We so often misunderstand why God responds the way that He does to things we seek and ask for. We’re conditioned through worldly teaching to associate ‘no’ with the negative. But like with many things of God, they operate in contrast to our assumed and finite understanding of how life works.
The truth is, God doesn’t get pleasure out of saying ‘no’ to us just to see us squirm or disappointed. When God says ‘no’ to something, it’s actually for our benefit — not to take away from us, but to give us His best.
God doesn’t say ‘no’ to be mean, He does it for our benefit. Think about it. What does an all-powerful God have to benefit from telling a less than powerful human, ‘no?’
A ‘no’ from God doesn’t always mean it was a “bad” thing, it just means it wasn’t what He wanted in that way, time, or place.
When you’re confused about why God said ‘no,’ here’s another perspective to consider. When God says ‘no,’ what is He really saying ‘yes’ to?
… So to keep me from becoming proud, I was given a thorn in my flesh, a messenger from Satan to torment me and keep me from becoming proud. Three different times I begged the Lord to take it away. Each time he said, “My grace is all you need. My power works best in weakness.” So now I am glad to boast about my weaknesses, so that the power of Christ can work through me. 2 Corinthians 12:7-9
Paul here in the scripture is asking God to remove a struggle in his life. God says ‘no’ and doesn’t remove the struggle, but He does give Paul something much greater — awareness of the gift of grace and power working in his life. He equips Paul for greater later. His thorn/struggle kept him on track from veering off of course (destiny). God will use our “problems” to position us.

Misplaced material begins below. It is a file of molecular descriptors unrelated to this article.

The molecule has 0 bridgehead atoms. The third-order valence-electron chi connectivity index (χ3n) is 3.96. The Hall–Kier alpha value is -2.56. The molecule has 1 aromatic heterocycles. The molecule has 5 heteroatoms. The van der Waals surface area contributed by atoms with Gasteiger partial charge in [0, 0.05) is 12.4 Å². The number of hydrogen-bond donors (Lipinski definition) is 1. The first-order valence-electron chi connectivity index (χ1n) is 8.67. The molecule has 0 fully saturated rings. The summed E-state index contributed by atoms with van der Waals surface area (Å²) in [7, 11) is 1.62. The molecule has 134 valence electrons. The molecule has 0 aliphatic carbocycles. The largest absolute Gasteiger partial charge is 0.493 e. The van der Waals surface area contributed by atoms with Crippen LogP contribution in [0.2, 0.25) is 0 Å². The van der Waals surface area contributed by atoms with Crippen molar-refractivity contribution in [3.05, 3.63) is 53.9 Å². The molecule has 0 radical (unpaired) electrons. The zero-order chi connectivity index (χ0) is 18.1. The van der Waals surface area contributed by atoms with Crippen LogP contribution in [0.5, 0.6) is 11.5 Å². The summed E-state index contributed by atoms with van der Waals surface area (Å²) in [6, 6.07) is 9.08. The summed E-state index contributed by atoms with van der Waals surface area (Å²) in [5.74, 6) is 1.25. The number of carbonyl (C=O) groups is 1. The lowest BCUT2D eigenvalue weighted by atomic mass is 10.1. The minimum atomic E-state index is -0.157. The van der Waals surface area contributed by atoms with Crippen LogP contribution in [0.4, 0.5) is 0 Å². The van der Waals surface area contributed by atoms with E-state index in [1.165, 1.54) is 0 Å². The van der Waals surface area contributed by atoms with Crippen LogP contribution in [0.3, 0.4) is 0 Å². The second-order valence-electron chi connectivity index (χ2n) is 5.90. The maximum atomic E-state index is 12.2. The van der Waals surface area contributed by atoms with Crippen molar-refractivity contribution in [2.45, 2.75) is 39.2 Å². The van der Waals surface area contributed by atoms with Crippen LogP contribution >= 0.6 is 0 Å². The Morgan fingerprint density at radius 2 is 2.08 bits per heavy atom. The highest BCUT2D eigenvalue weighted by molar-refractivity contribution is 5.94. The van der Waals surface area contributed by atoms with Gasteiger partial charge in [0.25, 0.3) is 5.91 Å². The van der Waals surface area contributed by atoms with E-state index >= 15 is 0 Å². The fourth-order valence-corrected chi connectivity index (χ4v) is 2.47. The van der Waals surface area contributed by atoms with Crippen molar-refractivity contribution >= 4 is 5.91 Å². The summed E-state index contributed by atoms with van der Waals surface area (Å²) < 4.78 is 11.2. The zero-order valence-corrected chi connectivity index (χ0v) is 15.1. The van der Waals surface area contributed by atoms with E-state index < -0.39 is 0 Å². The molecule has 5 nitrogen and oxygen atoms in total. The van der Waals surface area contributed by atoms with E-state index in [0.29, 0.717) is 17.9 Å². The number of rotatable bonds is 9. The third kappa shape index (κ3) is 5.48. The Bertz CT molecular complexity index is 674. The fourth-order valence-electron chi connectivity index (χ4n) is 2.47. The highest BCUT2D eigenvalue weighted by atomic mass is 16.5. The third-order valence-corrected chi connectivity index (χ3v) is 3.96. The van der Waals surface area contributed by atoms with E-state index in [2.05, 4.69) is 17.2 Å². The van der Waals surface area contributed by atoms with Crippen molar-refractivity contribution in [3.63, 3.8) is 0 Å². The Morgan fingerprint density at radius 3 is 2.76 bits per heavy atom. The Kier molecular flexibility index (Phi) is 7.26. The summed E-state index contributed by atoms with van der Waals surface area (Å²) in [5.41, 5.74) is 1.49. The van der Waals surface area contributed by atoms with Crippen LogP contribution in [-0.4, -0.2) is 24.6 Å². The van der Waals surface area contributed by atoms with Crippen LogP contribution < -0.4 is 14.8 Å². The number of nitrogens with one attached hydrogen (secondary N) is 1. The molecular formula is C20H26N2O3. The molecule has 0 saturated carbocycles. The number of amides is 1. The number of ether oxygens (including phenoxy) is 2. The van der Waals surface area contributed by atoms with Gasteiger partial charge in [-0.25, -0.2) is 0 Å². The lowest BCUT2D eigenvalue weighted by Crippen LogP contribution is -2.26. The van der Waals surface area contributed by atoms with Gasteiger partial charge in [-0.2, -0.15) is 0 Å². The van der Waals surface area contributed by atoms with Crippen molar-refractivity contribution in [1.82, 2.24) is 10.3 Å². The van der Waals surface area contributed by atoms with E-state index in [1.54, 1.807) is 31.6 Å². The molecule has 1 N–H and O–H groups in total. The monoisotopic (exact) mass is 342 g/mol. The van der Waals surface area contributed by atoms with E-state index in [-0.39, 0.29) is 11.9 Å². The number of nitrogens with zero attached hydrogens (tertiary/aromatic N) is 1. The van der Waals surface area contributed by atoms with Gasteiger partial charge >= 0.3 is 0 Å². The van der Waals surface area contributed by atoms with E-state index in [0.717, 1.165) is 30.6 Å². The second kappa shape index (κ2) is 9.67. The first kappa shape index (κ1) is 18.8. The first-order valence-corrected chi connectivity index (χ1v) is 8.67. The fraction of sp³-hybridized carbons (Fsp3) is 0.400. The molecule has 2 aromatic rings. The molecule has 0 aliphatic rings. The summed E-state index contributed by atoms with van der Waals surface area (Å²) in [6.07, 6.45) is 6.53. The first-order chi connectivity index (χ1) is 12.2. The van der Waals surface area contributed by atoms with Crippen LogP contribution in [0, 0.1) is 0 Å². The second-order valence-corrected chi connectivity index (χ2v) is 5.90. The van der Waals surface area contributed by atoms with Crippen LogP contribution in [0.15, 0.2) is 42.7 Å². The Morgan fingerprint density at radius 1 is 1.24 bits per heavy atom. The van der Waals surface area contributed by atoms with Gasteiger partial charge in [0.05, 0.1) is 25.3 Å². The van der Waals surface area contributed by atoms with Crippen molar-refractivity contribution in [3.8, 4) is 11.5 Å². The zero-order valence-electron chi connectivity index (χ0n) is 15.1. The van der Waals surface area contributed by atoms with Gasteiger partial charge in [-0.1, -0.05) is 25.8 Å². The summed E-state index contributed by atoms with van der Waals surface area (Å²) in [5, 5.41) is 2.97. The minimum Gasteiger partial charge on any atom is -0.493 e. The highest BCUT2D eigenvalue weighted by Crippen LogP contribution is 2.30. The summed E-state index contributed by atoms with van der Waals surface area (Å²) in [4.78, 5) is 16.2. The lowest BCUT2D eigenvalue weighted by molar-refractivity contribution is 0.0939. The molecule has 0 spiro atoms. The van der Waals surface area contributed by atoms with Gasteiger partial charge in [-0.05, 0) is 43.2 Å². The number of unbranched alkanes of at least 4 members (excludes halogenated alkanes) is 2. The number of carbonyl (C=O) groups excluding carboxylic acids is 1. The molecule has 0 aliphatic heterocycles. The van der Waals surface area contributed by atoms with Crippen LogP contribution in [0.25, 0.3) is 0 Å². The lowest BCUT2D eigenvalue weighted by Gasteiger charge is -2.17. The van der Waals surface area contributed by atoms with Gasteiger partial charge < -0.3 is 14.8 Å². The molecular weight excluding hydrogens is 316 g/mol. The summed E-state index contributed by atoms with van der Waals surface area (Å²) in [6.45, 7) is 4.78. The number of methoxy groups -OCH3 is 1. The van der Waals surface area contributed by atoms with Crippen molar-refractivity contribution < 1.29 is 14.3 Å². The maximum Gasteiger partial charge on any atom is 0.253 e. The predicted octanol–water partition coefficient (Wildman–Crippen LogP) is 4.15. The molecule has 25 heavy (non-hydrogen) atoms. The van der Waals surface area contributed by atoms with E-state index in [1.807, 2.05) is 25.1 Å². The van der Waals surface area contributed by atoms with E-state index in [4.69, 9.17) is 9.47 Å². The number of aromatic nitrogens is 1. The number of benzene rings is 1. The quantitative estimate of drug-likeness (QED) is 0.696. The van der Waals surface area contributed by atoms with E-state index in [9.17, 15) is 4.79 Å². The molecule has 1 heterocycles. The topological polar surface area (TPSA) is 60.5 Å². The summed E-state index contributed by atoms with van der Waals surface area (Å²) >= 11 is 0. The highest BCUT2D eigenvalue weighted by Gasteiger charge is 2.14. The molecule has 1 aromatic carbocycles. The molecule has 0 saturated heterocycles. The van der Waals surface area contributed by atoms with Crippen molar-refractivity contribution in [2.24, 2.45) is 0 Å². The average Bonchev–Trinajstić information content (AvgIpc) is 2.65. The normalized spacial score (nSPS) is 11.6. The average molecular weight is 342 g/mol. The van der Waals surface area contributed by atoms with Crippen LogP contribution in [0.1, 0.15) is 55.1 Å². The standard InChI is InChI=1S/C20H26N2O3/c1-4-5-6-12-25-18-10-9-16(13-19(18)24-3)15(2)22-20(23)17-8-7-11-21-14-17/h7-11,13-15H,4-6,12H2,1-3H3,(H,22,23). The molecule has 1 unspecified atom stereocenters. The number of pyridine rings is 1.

God doesn’t always take us out of situations, but He will teach and equip us to go through. Strong faith is faith that’s been tried and proven.
What separates Christianity from others is that we view God as Father. A Father loves His children unquestionably. And any parent knows there are some things that you have to say ‘no’ to and your children will not understand why. But you as parent have a much broader perspective of the landscape of your child’s life. One that hopefully they will come to know and appreciate someday.
So it is even more so with God. As wise and experienced as we believe we are about what makes logical sense to the human mind, God makes parenting-like decisions on our behalf that we will not understand right now.
When you’re confused about why God said ‘no,’ rather than anger or get depressed, consider this:
What might God be saying ‘no’ to on this side of heaven? Is God saying ‘no’ now so that He can say ‘yes’ later?
If I were to be brutally honest with myself, am I even ready to maintain what I am asking for? Is this even what God wants for me?
When God says ‘no,’ what does this now make possible?